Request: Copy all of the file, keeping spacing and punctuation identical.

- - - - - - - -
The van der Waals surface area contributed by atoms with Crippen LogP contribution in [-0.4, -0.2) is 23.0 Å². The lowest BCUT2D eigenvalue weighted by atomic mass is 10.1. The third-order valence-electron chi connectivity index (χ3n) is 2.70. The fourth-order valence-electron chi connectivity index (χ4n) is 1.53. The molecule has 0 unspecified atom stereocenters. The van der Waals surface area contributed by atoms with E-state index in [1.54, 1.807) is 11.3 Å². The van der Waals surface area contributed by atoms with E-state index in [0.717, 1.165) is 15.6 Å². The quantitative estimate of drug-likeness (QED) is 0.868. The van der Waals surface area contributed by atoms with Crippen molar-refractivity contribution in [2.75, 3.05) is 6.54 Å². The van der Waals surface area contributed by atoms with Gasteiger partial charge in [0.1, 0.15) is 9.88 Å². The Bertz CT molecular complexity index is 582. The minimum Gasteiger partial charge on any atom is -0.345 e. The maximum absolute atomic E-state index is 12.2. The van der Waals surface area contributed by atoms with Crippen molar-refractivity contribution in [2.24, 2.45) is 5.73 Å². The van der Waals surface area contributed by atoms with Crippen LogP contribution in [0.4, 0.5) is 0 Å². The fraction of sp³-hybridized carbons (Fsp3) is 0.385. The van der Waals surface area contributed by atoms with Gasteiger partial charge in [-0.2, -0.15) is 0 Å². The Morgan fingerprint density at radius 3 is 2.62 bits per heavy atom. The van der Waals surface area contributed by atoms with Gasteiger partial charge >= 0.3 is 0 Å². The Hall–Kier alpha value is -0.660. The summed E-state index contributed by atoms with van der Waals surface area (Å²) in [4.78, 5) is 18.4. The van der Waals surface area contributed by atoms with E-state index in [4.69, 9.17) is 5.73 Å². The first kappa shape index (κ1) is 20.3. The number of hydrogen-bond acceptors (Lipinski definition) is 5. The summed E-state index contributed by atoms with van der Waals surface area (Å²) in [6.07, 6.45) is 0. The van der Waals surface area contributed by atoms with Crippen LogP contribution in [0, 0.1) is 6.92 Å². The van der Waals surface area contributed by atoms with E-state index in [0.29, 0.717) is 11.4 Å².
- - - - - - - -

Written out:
The van der Waals surface area contributed by atoms with Crippen LogP contribution in [-0.4, -0.2) is 23.0 Å². The lowest BCUT2D eigenvalue weighted by atomic mass is 10.1. The third-order valence-electron chi connectivity index (χ3n) is 2.70. The fourth-order valence-electron chi connectivity index (χ4n) is 1.53. The molecule has 0 unspecified atom stereocenters. The van der Waals surface area contributed by atoms with E-state index in [1.54, 1.807) is 11.3 Å². The van der Waals surface area contributed by atoms with E-state index in [0.717, 1.165) is 15.6 Å². The quantitative estimate of drug-likeness (QED) is 0.868. The van der Waals surface area contributed by atoms with Crippen molar-refractivity contribution in [2.75, 3.05) is 6.54 Å². The van der Waals surface area contributed by atoms with Gasteiger partial charge in [0.1, 0.15) is 9.88 Å². The Bertz CT molecular complexity index is 582. The minimum Gasteiger partial charge on any atom is -0.345 e. The maximum absolute atomic E-state index is 12.2. The van der Waals surface area contributed by atoms with Crippen molar-refractivity contribution in [2.24, 2.45) is 5.73 Å². The van der Waals surface area contributed by atoms with Crippen LogP contribution in [0.4, 0.5) is 0 Å². The fraction of sp³-hybridized carbons (Fsp3) is 0.385. The van der Waals surface area contributed by atoms with Gasteiger partial charge in [-0.2, -0.15) is 0 Å². The Morgan fingerprint density at radius 3 is 2.62 bits per heavy atom. The van der Waals surface area contributed by atoms with Gasteiger partial charge >= 0.3 is 0 Å². The Hall–Kier alpha value is -0.660. The summed E-state index contributed by atoms with van der Waals surface area (Å²) in [4.78, 5) is 18.4. The van der Waals surface area contributed by atoms with E-state index in [4.69, 9.17) is 5.73 Å². The first kappa shape index (κ1) is 20.3. The number of hydrogen-bond acceptors (Lipinski definition) is 5. The summed E-state index contributed by atoms with van der Waals surface area (Å²) in [6.07, 6.45) is 0. The van der Waals surface area contributed by atoms with Crippen LogP contribution in [0, 0.1) is 6.92 Å². The van der Waals surface area contributed by atoms with E-state index in [0.29, 0.717) is 11.4 Å².